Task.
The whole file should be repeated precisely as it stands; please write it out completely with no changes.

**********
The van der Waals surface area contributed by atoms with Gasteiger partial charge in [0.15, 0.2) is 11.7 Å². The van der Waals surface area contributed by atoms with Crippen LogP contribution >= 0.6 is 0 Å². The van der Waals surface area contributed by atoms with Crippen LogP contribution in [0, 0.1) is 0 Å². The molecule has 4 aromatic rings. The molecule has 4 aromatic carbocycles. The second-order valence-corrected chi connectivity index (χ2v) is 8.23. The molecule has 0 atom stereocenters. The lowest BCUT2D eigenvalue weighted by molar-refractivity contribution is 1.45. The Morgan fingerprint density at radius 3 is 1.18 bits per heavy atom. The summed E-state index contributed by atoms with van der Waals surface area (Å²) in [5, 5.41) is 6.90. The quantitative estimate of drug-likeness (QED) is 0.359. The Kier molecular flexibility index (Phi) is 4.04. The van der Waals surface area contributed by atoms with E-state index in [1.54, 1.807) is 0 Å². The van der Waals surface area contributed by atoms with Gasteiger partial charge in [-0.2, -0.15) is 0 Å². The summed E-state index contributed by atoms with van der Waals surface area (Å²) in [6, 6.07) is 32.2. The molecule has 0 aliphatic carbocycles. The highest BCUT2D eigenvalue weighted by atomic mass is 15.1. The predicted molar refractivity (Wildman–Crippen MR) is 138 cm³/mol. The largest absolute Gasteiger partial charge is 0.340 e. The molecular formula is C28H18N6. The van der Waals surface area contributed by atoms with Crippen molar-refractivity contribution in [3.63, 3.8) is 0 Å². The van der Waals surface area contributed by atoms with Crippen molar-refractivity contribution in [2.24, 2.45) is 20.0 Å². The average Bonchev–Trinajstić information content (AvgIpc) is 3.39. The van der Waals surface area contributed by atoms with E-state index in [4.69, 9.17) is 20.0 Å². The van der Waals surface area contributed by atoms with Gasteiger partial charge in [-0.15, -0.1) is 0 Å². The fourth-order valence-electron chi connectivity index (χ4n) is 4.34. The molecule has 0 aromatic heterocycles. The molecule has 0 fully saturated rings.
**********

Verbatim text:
The van der Waals surface area contributed by atoms with Gasteiger partial charge in [0.15, 0.2) is 11.7 Å². The van der Waals surface area contributed by atoms with Crippen LogP contribution >= 0.6 is 0 Å². The van der Waals surface area contributed by atoms with Crippen LogP contribution in [0, 0.1) is 0 Å². The molecule has 4 aromatic rings. The molecule has 4 aromatic carbocycles. The second-order valence-corrected chi connectivity index (χ2v) is 8.23. The molecule has 0 atom stereocenters. The lowest BCUT2D eigenvalue weighted by molar-refractivity contribution is 1.45. The Morgan fingerprint density at radius 3 is 1.18 bits per heavy atom. The summed E-state index contributed by atoms with van der Waals surface area (Å²) in [5, 5.41) is 6.90. The quantitative estimate of drug-likeness (QED) is 0.359. The Kier molecular flexibility index (Phi) is 4.04. The van der Waals surface area contributed by atoms with E-state index in [1.54, 1.807) is 0 Å². The van der Waals surface area contributed by atoms with Gasteiger partial charge in [-0.2, -0.15) is 0 Å². The summed E-state index contributed by atoms with van der Waals surface area (Å²) in [6, 6.07) is 32.2. The molecule has 0 aliphatic carbocycles. The highest BCUT2D eigenvalue weighted by atomic mass is 15.1. The predicted molar refractivity (Wildman–Crippen MR) is 138 cm³/mol. The largest absolute Gasteiger partial charge is 0.340 e. The molecular formula is C28H18N6. The van der Waals surface area contributed by atoms with Crippen molar-refractivity contribution in [3.63, 3.8) is 0 Å². The van der Waals surface area contributed by atoms with Crippen molar-refractivity contribution in [2.24, 2.45) is 20.0 Å². The average Bonchev–Trinajstić information content (AvgIpc) is 3.39. The van der Waals surface area contributed by atoms with E-state index in [4.69, 9.17) is 20.0 Å². The van der Waals surface area contributed by atoms with Gasteiger partial charge in [-0.15, -0.1) is 0 Å². The fourth-order valence-electron chi connectivity index (χ4n) is 4.34. The molecule has 0 aromatic heterocycles. The molecule has 0 fully saturated rings.